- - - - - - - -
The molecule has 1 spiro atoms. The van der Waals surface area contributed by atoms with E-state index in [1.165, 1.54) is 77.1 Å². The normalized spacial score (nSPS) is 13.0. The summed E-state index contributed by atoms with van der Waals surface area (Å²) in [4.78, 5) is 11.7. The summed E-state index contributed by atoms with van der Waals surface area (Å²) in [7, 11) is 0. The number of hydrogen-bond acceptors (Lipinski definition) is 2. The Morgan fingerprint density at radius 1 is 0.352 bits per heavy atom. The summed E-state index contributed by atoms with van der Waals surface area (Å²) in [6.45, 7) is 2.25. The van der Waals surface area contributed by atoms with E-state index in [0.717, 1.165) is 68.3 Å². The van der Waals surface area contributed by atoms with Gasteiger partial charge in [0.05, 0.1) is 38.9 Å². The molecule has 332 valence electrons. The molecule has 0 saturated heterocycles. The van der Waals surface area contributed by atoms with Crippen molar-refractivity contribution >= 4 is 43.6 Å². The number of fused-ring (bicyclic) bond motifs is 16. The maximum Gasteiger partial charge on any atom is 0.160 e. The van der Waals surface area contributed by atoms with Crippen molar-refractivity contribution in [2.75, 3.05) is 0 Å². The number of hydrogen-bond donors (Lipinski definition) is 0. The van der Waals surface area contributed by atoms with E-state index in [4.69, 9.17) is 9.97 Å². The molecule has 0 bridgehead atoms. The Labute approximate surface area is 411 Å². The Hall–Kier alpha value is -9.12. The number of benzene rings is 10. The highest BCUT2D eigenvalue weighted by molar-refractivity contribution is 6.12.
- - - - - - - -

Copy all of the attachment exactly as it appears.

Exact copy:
The molecule has 1 spiro atoms. The van der Waals surface area contributed by atoms with E-state index in [1.165, 1.54) is 77.1 Å². The normalized spacial score (nSPS) is 13.0. The summed E-state index contributed by atoms with van der Waals surface area (Å²) in [4.78, 5) is 11.7. The summed E-state index contributed by atoms with van der Waals surface area (Å²) in [7, 11) is 0. The number of hydrogen-bond acceptors (Lipinski definition) is 2. The Morgan fingerprint density at radius 1 is 0.352 bits per heavy atom. The summed E-state index contributed by atoms with van der Waals surface area (Å²) in [6.45, 7) is 2.25. The van der Waals surface area contributed by atoms with E-state index in [0.717, 1.165) is 68.3 Å². The van der Waals surface area contributed by atoms with Gasteiger partial charge in [0.05, 0.1) is 38.9 Å². The molecule has 332 valence electrons. The molecule has 0 saturated heterocycles. The van der Waals surface area contributed by atoms with Crippen molar-refractivity contribution >= 4 is 43.6 Å². The number of fused-ring (bicyclic) bond motifs is 16. The maximum Gasteiger partial charge on any atom is 0.160 e. The van der Waals surface area contributed by atoms with Crippen molar-refractivity contribution in [2.75, 3.05) is 0 Å². The number of hydrogen-bond donors (Lipinski definition) is 0. The van der Waals surface area contributed by atoms with E-state index in [4.69, 9.17) is 9.97 Å². The molecule has 0 bridgehead atoms. The Labute approximate surface area is 411 Å². The Hall–Kier alpha value is -9.12. The number of benzene rings is 10. The highest BCUT2D eigenvalue weighted by molar-refractivity contribution is 6.12.